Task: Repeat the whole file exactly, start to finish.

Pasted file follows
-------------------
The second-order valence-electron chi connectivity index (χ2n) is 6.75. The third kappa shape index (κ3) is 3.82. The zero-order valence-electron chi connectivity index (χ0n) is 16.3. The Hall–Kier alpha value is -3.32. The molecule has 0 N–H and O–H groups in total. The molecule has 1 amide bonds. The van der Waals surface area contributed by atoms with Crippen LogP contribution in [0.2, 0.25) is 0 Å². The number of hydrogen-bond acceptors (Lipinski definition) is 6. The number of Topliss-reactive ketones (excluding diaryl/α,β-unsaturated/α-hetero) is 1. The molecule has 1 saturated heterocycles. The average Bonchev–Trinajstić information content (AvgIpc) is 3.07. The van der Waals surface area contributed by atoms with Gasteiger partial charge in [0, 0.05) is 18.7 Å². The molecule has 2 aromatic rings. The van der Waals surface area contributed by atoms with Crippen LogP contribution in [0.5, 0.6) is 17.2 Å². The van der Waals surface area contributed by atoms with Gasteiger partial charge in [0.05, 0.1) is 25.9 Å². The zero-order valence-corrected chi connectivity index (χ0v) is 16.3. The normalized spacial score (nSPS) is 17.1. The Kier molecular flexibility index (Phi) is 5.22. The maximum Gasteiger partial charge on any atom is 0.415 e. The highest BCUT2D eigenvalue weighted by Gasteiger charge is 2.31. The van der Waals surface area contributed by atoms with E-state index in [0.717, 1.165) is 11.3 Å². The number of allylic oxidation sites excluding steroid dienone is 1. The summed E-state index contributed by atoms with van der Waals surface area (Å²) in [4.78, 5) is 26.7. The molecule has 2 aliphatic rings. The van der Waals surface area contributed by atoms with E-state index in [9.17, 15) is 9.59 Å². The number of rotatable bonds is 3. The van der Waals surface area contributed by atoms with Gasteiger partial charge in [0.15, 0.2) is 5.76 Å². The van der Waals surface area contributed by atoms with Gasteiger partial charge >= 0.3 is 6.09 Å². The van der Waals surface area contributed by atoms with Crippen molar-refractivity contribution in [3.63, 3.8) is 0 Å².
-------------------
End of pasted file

The second-order valence-electron chi connectivity index (χ2n) is 6.75. The third kappa shape index (κ3) is 3.82. The zero-order valence-electron chi connectivity index (χ0n) is 16.3. The Hall–Kier alpha value is -3.32. The molecule has 0 N–H and O–H groups in total. The molecule has 1 amide bonds. The van der Waals surface area contributed by atoms with Crippen LogP contribution in [0.2, 0.25) is 0 Å². The number of hydrogen-bond acceptors (Lipinski definition) is 6. The number of Topliss-reactive ketones (excluding diaryl/α,β-unsaturated/α-hetero) is 1. The molecule has 1 saturated heterocycles. The average Bonchev–Trinajstić information content (AvgIpc) is 3.07. The van der Waals surface area contributed by atoms with Gasteiger partial charge in [0, 0.05) is 18.7 Å². The molecule has 2 aromatic rings. The van der Waals surface area contributed by atoms with Crippen LogP contribution in [0.5, 0.6) is 17.2 Å². The van der Waals surface area contributed by atoms with Gasteiger partial charge in [0.05, 0.1) is 25.9 Å². The zero-order valence-corrected chi connectivity index (χ0v) is 16.3. The normalized spacial score (nSPS) is 17.1. The Kier molecular flexibility index (Phi) is 5.22. The maximum Gasteiger partial charge on any atom is 0.415 e. The highest BCUT2D eigenvalue weighted by Gasteiger charge is 2.31. The van der Waals surface area contributed by atoms with E-state index in [0.717, 1.165) is 11.3 Å². The number of allylic oxidation sites excluding steroid dienone is 1. The summed E-state index contributed by atoms with van der Waals surface area (Å²) in [4.78, 5) is 26.7. The molecule has 2 aliphatic rings. The van der Waals surface area contributed by atoms with E-state index in [9.17, 15) is 9.59 Å². The number of rotatable bonds is 3. The van der Waals surface area contributed by atoms with Gasteiger partial charge in [0.15, 0.2) is 5.76 Å². The van der Waals surface area contributed by atoms with Gasteiger partial charge >= 0.3 is 6.09 Å². The van der Waals surface area contributed by atoms with Crippen molar-refractivity contribution in [3.63, 3.8) is 0 Å².